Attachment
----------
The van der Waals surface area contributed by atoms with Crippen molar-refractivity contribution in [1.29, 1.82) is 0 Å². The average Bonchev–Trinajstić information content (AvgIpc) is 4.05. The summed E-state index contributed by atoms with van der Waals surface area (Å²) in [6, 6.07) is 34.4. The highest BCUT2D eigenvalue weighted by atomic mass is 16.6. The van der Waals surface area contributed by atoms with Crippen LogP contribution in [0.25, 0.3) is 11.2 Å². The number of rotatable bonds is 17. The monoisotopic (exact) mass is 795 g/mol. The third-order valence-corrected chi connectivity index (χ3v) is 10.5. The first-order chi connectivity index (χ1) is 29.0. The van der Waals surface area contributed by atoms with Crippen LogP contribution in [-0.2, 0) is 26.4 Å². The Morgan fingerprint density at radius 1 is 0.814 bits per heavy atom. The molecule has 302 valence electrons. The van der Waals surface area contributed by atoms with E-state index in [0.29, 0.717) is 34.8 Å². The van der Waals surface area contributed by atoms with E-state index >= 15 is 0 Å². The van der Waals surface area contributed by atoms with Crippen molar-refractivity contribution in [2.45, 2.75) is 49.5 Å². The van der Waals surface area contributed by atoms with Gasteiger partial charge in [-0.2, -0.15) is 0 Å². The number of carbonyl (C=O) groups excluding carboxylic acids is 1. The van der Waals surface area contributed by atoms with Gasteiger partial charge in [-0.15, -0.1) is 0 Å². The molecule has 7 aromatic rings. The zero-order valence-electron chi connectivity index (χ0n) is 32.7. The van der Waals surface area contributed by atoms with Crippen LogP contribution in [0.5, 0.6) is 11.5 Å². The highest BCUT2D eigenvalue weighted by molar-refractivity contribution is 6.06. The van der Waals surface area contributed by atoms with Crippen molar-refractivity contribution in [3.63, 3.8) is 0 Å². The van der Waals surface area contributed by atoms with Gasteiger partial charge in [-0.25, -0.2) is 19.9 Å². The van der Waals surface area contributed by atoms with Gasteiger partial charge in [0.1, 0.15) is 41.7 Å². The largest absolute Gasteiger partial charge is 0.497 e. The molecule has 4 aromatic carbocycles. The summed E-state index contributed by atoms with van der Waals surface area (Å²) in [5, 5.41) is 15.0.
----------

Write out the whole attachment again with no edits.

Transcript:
The van der Waals surface area contributed by atoms with Crippen molar-refractivity contribution in [1.29, 1.82) is 0 Å². The average Bonchev–Trinajstić information content (AvgIpc) is 4.05. The summed E-state index contributed by atoms with van der Waals surface area (Å²) in [6, 6.07) is 34.4. The highest BCUT2D eigenvalue weighted by atomic mass is 16.6. The van der Waals surface area contributed by atoms with Crippen LogP contribution in [0.25, 0.3) is 11.2 Å². The number of rotatable bonds is 17. The monoisotopic (exact) mass is 795 g/mol. The third-order valence-corrected chi connectivity index (χ3v) is 10.5. The first-order chi connectivity index (χ1) is 29.0. The van der Waals surface area contributed by atoms with Crippen LogP contribution in [-0.2, 0) is 26.4 Å². The Morgan fingerprint density at radius 1 is 0.814 bits per heavy atom. The molecule has 302 valence electrons. The van der Waals surface area contributed by atoms with E-state index in [0.29, 0.717) is 34.8 Å². The van der Waals surface area contributed by atoms with E-state index >= 15 is 0 Å². The van der Waals surface area contributed by atoms with Crippen molar-refractivity contribution in [2.45, 2.75) is 49.5 Å². The van der Waals surface area contributed by atoms with Gasteiger partial charge in [-0.2, -0.15) is 0 Å². The number of carbonyl (C=O) groups excluding carboxylic acids is 1. The van der Waals surface area contributed by atoms with Gasteiger partial charge in [-0.15, -0.1) is 0 Å². The molecule has 7 aromatic rings. The zero-order valence-electron chi connectivity index (χ0n) is 32.7. The van der Waals surface area contributed by atoms with Crippen LogP contribution in [0.5, 0.6) is 11.5 Å². The highest BCUT2D eigenvalue weighted by molar-refractivity contribution is 6.06. The van der Waals surface area contributed by atoms with Crippen molar-refractivity contribution in [3.63, 3.8) is 0 Å². The van der Waals surface area contributed by atoms with Gasteiger partial charge in [-0.25, -0.2) is 19.9 Å². The van der Waals surface area contributed by atoms with Gasteiger partial charge in [0.1, 0.15) is 41.7 Å². The largest absolute Gasteiger partial charge is 0.497 e. The molecule has 4 aromatic carbocycles. The summed E-state index contributed by atoms with van der Waals surface area (Å²) in [5, 5.41) is 15.0.